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Cambridge, MA, January 7, 2005 - One in three households currently rents their primary residence. Overall, renter households annually pay nearly $250 billion in rent, and the rental housing inventory is now valued at over $2.5 trillion dollars. Despite the diversity of family types and factors that influence individual consumer preferences for various types of housing, the vast majority of United States housing falls neatly into owner or renter, according to new research from the Joint Center for Housing Studies of Harvard University.
Each year millions of families move back and forth between owning and renting. There is little doubt that for the nation’s 34 million renter households access to decent and affordable rental housing is a key determinant of their standard of living. Rethinking Rental Housing: Expanding the Ability of Rental Housing to Serve as a Pathway to Economic and Social Opportunity looks at the current state of rental housing; the complexity of homeownership impact studies; choice enhancing principles for a new housing policy; and rental housing as a pathway to opportunity. Previous research examined a single approach rather than probing into how individuals make decisions, and understand how housing of any type can promote economic opportunity and upward mobility. Recognizing the importance of research that promotes access to homeownership and affordable rental housing is only the first stage.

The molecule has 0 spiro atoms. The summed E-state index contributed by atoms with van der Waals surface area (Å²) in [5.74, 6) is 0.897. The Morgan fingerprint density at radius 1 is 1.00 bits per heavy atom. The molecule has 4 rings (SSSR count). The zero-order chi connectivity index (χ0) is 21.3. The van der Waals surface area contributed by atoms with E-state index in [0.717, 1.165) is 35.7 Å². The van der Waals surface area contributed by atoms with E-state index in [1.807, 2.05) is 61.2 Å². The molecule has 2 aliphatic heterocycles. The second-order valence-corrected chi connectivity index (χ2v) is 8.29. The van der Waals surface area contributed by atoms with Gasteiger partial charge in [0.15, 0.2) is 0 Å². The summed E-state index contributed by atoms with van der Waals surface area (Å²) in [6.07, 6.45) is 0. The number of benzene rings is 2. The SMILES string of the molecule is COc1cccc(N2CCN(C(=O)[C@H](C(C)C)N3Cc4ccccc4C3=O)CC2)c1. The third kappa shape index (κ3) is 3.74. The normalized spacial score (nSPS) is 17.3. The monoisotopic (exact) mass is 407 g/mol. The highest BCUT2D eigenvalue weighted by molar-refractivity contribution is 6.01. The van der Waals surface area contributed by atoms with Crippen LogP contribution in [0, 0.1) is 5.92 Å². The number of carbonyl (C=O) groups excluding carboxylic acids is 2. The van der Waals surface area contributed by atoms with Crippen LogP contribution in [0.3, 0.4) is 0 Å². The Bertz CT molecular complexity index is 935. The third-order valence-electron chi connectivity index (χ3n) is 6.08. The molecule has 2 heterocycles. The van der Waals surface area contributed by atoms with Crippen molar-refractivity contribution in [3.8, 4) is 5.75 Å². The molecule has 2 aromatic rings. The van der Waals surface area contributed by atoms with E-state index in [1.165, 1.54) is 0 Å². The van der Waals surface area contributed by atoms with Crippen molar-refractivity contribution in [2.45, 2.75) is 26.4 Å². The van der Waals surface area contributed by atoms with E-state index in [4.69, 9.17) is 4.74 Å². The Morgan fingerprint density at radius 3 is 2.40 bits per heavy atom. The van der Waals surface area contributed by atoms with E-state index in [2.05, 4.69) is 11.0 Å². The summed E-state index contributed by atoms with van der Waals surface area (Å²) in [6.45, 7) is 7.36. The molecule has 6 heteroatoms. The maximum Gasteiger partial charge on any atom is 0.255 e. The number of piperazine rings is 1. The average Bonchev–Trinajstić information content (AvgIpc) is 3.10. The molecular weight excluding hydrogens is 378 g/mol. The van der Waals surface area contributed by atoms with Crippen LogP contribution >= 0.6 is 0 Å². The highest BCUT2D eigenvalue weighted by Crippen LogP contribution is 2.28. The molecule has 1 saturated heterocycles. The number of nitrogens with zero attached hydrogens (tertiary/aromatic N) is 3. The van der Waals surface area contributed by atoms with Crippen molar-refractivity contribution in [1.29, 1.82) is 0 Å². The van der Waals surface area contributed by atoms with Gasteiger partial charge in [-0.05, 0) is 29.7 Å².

This research was funded with support from the MacArthur Foundation. It is the first in a series of research reports addressing the importance of rental housing to the United States. The repost is available electronically through the Joint Center for Housing Studies’ Web site at www.jchs.harvard.edu.
The Joint Center for Housing Studies of Harvard University is the nation’s leading center for information and research on housing in the United States. The Joint Center analyzes the dynamic relationships between housing markets and economic, demographic, and social trends, providing leaders in government, business, and the non-profit sector with the knowledge needed to develop effective policies and strategies. Established in 1959, the Joint Center is a collaborative unit affiliated with the Graduate School of Design and the Kennedy School of Government.